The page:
Stem Cell Research Essay, Research Paper
Stem cells look to be nothing more than a hollow sphere composed of a clump of tiny,
roundish balls. In reality, they are much more than that. Those 40 cells contain all the
potential to become a living, breathing human being. Many scientists believe that these
cells also have the potential to cure a myriad of diseases, including Alzheimer’s disease,
Parkinson’s disease, diabetes, and many others. The cells of the four day old human
embryo can be programmed to become virtually any cell in the body making them a very
valuable commodity. All this sounds very promising until one realizes the cost of
acquiring these miracle cells. Gathering stem cells from human embryos can be looked
at as nothing less that taking a life.(Begley 23)
There are multiple reasons that the government should not fund research on
embryonic stem cells but the most important has got to be the inevitable destruction of
life involved. What good is saving lives when they are being taken at the same time?
How much since does that make? Who are we to decide whether these embryos get their
chance at life or not? Making a decision like that is playing God. Pure and simple. We
don’t even know for sure that stem cells can live up to the expectations that scientists
have for them. That fact makes stem cell research nothing more than a gamble that
might save some lives, but will definitely cost some in the process. Can it really be worth
Even if stem cells could turn out to be the miracle cure that scientists hope they
are, think of the effect on the population and economy. Imagine what it would be like if
there was a sharp increase in the elderly population. Perhaps two or three times the
number of citizens eligible for social security. The drain that such an occurrence would
put on the economy is almost immeasurable. It would lead to a host of undesirable
effects, most notably an inevitable tax increase to support all of the elderly who would
depend on their monthly social security check as their only source of income.
While the harvesting of embryonic stem cells should be out of the question,
research on adult stem cells could be looked at as a very real possibility. As Sen. Sam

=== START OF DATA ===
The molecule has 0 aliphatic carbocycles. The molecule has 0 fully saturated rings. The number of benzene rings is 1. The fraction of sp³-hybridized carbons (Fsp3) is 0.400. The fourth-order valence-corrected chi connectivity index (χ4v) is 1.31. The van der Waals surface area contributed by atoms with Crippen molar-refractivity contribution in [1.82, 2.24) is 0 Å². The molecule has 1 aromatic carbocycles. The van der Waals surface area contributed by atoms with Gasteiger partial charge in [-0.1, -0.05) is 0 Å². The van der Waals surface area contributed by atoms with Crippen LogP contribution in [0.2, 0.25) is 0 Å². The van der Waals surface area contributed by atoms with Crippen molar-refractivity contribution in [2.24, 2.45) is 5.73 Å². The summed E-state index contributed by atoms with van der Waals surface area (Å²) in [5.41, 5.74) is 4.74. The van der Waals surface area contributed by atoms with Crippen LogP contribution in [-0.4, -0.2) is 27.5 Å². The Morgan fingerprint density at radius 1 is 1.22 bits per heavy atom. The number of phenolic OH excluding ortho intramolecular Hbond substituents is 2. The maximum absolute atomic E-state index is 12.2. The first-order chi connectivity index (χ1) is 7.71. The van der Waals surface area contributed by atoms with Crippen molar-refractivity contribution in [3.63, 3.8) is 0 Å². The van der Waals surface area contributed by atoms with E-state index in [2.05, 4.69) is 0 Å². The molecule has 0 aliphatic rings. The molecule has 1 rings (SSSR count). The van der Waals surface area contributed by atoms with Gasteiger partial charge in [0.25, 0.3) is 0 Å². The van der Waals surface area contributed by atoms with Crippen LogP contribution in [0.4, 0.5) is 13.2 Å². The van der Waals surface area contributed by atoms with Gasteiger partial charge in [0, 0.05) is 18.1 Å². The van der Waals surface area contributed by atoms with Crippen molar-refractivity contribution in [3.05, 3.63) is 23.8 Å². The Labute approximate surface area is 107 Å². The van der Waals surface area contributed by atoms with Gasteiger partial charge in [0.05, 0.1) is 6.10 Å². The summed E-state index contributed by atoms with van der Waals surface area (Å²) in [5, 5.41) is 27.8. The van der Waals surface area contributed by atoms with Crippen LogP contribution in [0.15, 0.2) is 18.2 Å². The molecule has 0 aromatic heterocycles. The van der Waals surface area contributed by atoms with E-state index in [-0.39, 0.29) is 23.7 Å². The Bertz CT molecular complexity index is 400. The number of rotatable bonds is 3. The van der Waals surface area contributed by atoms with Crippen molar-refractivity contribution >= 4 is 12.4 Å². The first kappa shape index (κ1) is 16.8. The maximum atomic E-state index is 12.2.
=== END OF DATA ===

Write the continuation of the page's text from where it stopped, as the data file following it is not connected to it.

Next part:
Brownback put it why “kill anybody,” when we can use the cells of willing adults for
research by simply drawing blood. Last fall, researchers announced that they been able to
transform human bone marrow cells into neurons. This research is a substantial piece of
evidence in the campaign for the use of adult stem cells instead of the embryonic variety.
As Dr. Ira Black of the Robert Wood Johnson Medical School stated “It raises possibility
that all of us are harboring the seeds of our own self-renewal.” Adult stem cells are
vastly easier to obtain, and they are also more plentiful. Using these cells would
irradicate the need for the embryonic variety and end the current assault on human life.
Many advocates of embryonic stem cell research would argue that “No paper
shows definitively any adult stem cell in humans turning into anything else,” as
Stanford’s Irv Weissman put it. There are also several claims that adult cells proliferate
much more slowly than embryonic ones, and that they may not provide a renewing source
of new stem cells. Many also reason that banning research on the precious cells would
cause future people to suffer and die when there might be a way to save them. Still
others don’t even consider the cells as life. (Begley 27)
These arguments might raise some questions until the we realize that they ignore
the issues of ethics and morality. Adult cells are more easily obtained, therefore research
on them is easier. If there is any way that stem cells can benefit us medically, the answer
will be found through them. Early research suggests that adult cells reproduce slower
than embryonic cells, but the supply of adult cells is seemingly infinite. This cancels the
issue of slower proliferation. Advocates of stem cell research are so caught up in the
future and what could be accomplished, they fail to focus on what is important, the
present. To get to their cures, they must first destroy living human embryos to obtain the
stem cells. There is no justifiable reason to take this route, especially with the Presidents
promise to provide “aggressive federal funding of research on the umbilical-cord,
placenta, and adult and animal stem cells, which do not involve the same dilemma.”
The bottom line on this issue is that we don’t know for sure if embryonic cells
can cure anything, and researching them requires us to destroy something that is alive.
Something that given the opportunity can become a full fledged, living, breathing, human
being. They have the right to live, and not to be destroyed, just like anyone else. Taking
one life to save another, it cant possibly be worth it. Experimentation like this is a crime
no less than abortion and cannot be morally justified. We should think long and hard
before giving government money to a project like this.
Begley, Sharon. “Cellular Divide.” Newsweek
9 July 2001: 23-31.
Lacayo, Richard. “How Bush Got There.” Time 20
Aug. 2001: 19.